June 11, 1984 12:00 PM

Only an English schoolchild would consider this day decent for the beach. The Bay of the Seine feels like a just-melted glacier; the sky is the color of gunmetal. But the children of the Ashton Middle School in Dunstable, Bedfordshire are splashing in the frigid water or clambering over the slimy, lichen-covered hull of a ship that lies near the low-tide line. Here, beneath the vacation houses that line the road from Saint Laurent-sur-Mer to Vierville-sur-Mer, the air is happy with the squeals and giggles of youngsters determined to enjoy the final day of their school trip to Normandy.

An American man approaches: muscular, erect, only graying temples hinting that he is 63. The children gather around, and when he strikes up a conversation the giggles soon subside and their faces turn sober as he tells them of the first time he saw this beach, which even the French still call Omaha.

“I landed here on D-Day,” he says, and like a child’s choir they ask in unison, “What was it like?”

He points toward the horizon. “When we landed it was a day like this, with not so much visibility down the beach. What you saw in front of you, to the right and left of you for a few hundred yards, was masses of soldiers getting ready on the beach.”

The children, wide-eyed, prompt him for more. “We were way out there when our boats came to a sandbar, so we had to wade through all this water clear up to our necks in places and hold our guns above our heads.”

“Were they shooting at you?” one boy wants to know.

“The Germans were in pillboxes up on these hills,” the man explains, indicating a bluff now dotted with the summer homes of the Parisian middle class. “They were shooting down, but they had so much to shoot at they didn’t know where to shoot first.”

“Were any of your friends killed?” asks a serious little girl.

The slightest pause. “My brother was killed on D-Day as he was landing,” the man answers in a voice shaped by the accents of Kansas.

“Is he buried at the cemetery here?” she asks quietly.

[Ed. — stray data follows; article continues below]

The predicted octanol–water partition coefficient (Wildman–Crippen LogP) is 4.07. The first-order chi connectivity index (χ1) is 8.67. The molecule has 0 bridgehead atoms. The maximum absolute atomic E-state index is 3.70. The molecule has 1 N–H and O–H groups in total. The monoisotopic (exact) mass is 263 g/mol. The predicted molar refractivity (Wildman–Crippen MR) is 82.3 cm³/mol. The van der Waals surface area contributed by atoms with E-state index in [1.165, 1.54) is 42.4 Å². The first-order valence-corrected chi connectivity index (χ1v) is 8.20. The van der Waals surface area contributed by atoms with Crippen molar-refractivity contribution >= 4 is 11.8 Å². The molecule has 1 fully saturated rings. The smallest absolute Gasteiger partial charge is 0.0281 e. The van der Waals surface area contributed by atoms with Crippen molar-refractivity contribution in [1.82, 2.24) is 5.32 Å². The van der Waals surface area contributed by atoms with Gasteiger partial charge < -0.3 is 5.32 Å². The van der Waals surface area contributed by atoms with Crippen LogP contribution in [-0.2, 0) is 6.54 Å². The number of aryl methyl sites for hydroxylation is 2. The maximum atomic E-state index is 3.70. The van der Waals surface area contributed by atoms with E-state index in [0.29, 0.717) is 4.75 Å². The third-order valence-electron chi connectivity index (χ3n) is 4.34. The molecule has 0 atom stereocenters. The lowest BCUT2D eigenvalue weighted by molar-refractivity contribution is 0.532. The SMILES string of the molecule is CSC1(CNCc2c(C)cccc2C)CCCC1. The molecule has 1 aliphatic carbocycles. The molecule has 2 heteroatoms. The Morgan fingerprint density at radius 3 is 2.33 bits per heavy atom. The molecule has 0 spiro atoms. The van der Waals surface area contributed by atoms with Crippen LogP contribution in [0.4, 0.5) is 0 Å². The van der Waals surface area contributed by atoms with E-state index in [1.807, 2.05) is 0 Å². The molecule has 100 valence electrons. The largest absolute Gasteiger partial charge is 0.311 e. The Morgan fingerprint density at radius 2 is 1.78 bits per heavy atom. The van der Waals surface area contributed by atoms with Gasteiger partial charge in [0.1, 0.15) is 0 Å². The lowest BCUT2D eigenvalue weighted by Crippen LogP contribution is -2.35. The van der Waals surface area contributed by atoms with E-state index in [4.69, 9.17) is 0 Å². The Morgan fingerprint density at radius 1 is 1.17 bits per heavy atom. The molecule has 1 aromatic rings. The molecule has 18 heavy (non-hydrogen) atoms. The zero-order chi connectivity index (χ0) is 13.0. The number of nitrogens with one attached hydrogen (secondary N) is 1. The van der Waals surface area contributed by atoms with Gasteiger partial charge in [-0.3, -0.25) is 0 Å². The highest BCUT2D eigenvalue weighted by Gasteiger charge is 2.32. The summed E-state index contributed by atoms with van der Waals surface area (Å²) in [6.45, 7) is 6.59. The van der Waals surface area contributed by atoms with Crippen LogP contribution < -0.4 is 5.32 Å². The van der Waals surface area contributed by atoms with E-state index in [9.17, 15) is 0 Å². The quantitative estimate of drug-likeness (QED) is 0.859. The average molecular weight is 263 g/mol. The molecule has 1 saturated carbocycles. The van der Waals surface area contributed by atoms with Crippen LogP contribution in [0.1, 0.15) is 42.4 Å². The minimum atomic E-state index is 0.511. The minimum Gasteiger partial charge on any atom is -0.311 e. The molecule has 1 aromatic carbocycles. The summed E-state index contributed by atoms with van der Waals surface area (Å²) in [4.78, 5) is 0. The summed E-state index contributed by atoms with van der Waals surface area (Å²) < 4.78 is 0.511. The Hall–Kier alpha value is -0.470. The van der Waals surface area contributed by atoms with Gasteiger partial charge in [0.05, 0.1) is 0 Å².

“He told my mother that he wanted to be buried in the corn soil, so we brought him home,” he replies.

As conversation continues, the children remain respectful, but the novelty soon wears off, and they drift back to their games. It is quite an adventure for them, meeting this man who fought a war so many years ago, on the beach of this seaside resort, in a time and a world they cannot even imagine. They understand only vaguely that they are free to play on this beach because of this man and thousands like him; that their nation, like his, owes a debt of liberty to him. The man’s companions tell the children that he is the holder of several decorations for bravery, and the children seem properly impressed to have met a true American hero.

The citation reads, in part:


Rank and organization: Staff Sergeant, U.S. Army, 18th Infantry, 1st Infantry Division. Place and Date: Near Goville, France, 9-10 June 1944.

S/Sgt. Ehlers, far ahead of his men, led his squad against a strongly defended enemy strong point, personally killing four of an enemy patrol who attacked him en route. Then crawling forward under withering machinegun fire, he pounced upon the gun crew and put it out of action. Turning his attention to two mortars protected by the crossfire of two machineguns, S/Sgt. Ehlers led his men through this hail of bullets to kill or put to flight the enemy…. The next day, the platoon of which S/Sgt. Ehlers was a member, finding itself in an untenable position…was ordered to withdraw. S/Sgt. Ehlers…stood up and by continuous fire at the semicircle of enemy placements, diverted the bulk of the heavy hostile fire on himself…. Though wounded, he carried his wounded automatic rifleman to safety then returned fearlessly over the shell-swept field to retrieve the automatic rifle…. The intrepid leadership, indomitable courage, and fearless aggressiveness displayed by S/Sgt. Ehlers in the face of overwhelming enemy forces serve as an inspiration to others.

Along with the commendation came the Congressional Medal of Honor.

Only a third of all Americans are old enough to remember the cruel morning of D-Day, June 6, 1944, when some 5,000 ships deposited 157,000 Americans, Canadians, British, French, Polish and Dutch soldiers on the northern beaches of the Normandy peninsula to begin the last phase of the war against Hitler. One way to understand that distant time is to see Normandy through the eyes of Walter D. Ehlers. Now a veterans’ counselor in Buena Park, Calif., Ehlers is one of only four men alive today who earned the Medal of Honor in the Normandy campaign. (Two are profiled on page 44, the other has slipped from public view.)